Covering Donald Trump can be difficult. He frequently says things that are not true and when he’s presented with the facts, ignores them.
Meanwhile, much of the media is invested in a notion of objectivity that involves legitimizing both sides of every issue.
For example, BuzzFeed’s Andrew Kaczynski has documented that, prior to the start of the Iraq War, Donald Trump said he supported it. Howard Stern asked him “Are you for invading Iraq?” “Yeah, I guess so,” Trump replied. There is no evidence of Trump opposing the Iraq war prior to it beginning.
Confronted with these facts, Trump has ignored them and maintained he opposed the Iraq War from the beginning.
Today, the Wall Street Journal presents this as a controversy with Trump claiming he opposed the Iraq War and “critics” suggesting it’s more complicated.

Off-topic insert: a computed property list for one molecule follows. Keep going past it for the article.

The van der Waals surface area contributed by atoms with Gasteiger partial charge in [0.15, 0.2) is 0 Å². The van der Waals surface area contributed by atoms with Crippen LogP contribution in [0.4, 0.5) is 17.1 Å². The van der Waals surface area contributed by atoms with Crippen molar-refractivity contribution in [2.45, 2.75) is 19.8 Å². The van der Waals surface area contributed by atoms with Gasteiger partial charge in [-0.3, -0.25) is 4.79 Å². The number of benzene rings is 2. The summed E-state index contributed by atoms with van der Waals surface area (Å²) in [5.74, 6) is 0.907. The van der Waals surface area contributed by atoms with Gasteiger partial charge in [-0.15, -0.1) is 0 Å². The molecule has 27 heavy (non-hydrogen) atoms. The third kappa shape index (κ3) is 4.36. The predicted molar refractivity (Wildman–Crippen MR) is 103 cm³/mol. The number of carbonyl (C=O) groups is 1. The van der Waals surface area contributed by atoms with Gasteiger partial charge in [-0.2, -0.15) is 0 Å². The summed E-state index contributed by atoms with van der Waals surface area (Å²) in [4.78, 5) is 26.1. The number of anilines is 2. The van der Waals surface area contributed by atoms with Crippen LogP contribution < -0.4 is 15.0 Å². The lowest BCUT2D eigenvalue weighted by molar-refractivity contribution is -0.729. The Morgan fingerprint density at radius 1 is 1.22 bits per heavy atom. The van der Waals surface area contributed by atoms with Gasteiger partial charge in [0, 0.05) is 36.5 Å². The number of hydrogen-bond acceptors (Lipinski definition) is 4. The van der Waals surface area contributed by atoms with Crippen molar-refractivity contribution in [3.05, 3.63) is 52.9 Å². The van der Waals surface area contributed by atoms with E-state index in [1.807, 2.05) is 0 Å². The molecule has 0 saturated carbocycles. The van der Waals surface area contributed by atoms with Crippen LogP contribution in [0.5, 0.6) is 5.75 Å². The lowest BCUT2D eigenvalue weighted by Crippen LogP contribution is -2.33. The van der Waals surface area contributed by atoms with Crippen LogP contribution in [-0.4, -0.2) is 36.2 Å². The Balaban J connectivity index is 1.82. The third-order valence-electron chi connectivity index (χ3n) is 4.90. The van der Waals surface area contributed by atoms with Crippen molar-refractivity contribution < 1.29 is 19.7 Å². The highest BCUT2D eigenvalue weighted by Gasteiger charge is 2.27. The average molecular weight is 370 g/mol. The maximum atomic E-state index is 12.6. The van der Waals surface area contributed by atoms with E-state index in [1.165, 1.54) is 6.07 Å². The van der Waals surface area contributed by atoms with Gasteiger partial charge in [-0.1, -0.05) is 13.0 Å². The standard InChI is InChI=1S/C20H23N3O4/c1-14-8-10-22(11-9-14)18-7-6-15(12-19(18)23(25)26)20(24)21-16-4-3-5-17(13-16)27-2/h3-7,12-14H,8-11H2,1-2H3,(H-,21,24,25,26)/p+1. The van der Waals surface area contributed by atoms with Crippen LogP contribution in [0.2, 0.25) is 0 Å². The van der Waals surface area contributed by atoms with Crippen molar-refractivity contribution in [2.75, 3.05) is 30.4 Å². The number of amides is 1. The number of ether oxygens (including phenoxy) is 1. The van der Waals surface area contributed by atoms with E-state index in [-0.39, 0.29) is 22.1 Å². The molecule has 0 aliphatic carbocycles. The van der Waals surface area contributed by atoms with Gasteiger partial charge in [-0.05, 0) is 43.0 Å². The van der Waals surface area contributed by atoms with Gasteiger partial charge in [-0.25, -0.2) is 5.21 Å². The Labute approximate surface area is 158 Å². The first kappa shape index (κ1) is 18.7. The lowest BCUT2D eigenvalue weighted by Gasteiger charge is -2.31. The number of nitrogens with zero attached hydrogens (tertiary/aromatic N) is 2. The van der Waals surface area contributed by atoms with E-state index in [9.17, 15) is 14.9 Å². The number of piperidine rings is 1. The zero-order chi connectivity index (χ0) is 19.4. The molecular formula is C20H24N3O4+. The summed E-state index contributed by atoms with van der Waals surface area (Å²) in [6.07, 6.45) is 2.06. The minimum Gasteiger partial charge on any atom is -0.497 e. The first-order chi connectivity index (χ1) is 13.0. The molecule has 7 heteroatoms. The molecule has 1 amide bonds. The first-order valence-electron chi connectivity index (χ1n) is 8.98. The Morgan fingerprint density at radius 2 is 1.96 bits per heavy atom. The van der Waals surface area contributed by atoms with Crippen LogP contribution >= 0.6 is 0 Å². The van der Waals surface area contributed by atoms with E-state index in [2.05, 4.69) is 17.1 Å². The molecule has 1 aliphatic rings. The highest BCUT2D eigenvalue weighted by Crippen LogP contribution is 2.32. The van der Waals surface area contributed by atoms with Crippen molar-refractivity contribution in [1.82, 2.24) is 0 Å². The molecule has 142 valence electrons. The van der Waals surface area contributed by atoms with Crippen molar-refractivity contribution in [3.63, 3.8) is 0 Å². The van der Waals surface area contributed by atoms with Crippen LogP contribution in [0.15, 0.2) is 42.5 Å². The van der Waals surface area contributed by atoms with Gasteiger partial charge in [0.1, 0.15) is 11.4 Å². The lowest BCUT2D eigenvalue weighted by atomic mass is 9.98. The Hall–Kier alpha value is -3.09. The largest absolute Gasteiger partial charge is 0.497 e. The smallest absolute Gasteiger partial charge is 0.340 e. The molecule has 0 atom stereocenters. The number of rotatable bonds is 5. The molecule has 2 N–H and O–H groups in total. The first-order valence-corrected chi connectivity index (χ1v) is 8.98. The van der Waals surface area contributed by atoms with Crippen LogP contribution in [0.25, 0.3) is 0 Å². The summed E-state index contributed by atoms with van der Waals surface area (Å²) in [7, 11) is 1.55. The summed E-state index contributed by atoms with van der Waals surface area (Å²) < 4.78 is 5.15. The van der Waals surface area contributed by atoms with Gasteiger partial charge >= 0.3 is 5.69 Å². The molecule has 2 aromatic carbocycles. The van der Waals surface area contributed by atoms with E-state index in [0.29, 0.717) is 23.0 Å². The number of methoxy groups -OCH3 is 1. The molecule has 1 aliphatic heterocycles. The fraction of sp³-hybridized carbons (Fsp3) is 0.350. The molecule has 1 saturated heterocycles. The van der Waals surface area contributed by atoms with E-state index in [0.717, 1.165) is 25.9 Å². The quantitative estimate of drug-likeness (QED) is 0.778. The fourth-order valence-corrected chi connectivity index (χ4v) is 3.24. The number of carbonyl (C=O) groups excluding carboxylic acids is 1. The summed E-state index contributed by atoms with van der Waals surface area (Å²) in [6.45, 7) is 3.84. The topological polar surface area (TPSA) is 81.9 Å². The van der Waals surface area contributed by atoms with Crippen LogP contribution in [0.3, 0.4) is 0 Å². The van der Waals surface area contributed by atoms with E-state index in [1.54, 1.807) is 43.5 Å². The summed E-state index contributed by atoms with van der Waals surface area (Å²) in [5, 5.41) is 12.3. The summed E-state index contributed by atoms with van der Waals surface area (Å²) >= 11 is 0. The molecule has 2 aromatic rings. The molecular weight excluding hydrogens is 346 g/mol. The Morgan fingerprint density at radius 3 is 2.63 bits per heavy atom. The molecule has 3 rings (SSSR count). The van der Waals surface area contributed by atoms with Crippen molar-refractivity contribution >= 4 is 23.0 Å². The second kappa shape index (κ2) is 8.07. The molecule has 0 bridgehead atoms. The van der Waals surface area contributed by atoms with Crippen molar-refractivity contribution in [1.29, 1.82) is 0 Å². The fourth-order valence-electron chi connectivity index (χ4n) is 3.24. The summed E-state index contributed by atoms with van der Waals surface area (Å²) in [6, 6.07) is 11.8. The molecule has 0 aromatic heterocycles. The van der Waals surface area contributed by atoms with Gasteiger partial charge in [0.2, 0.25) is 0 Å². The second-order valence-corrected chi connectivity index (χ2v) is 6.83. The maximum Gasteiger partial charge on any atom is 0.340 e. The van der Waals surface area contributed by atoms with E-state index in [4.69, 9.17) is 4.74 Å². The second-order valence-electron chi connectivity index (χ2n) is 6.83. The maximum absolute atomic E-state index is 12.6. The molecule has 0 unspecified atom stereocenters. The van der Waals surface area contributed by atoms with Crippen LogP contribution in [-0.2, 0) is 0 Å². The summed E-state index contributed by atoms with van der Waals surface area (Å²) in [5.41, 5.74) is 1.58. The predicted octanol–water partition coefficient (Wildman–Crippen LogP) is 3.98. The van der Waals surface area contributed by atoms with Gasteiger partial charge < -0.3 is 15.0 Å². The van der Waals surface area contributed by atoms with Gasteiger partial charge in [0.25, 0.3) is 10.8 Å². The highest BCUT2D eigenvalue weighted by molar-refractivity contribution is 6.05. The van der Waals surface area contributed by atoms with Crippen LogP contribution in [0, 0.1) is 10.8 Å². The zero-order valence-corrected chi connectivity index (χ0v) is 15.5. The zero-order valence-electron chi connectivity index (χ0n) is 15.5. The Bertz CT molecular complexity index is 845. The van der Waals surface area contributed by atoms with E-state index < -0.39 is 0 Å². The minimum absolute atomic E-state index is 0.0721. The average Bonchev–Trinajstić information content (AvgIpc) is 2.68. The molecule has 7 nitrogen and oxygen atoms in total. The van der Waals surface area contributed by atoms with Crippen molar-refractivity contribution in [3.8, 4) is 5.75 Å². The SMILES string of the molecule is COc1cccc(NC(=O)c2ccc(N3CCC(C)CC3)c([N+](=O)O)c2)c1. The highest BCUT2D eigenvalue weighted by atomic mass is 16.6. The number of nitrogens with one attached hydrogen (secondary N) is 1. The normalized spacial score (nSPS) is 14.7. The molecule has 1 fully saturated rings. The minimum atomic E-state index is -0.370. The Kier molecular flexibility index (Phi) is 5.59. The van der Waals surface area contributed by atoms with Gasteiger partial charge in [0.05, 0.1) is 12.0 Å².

— andrew kaczynski 🤔 (@KFILE) June 2, 2016
The New York Times takes a different, but similarly problematic approach, when they repeat Trump’s claim that he opposed the Iraq War but do not fact check the claim.
— Shane Goldmacher (@ShaneGoldmacher) June 2, 2016
There is a better way. In a speech today, Hillary Clinton is expected to take Trump to task for suggesting Japan acquire nuclear weapons. Trump has responded by claiming he never said that and calling Hillary a liar.
“It was such lies about my foreign policy, that they said I want Japan to get nuclear weapons. Give me a break,” Trump said at a rally in Sacramento last night.
A CNN producer recalled that during an interview with Fox News in April, Trump said he supported Japan acquiring nuclear weapons.
— Marshall Cohen (@Marshall_Cohen) June 2, 2016
CNN has been criticized for the volume and tenor of its Trump coverage. But today, the discussion of Trump’s position on Japan featured this chyron on the screen:
This is not a balanced presentation. There is a dispute between Hillary Clinton and Donald Trump and CNN is clearly taking one side. But it is a factual presentation and, therefore, a fair presentation.
It’s something we need a lot more of between now and November.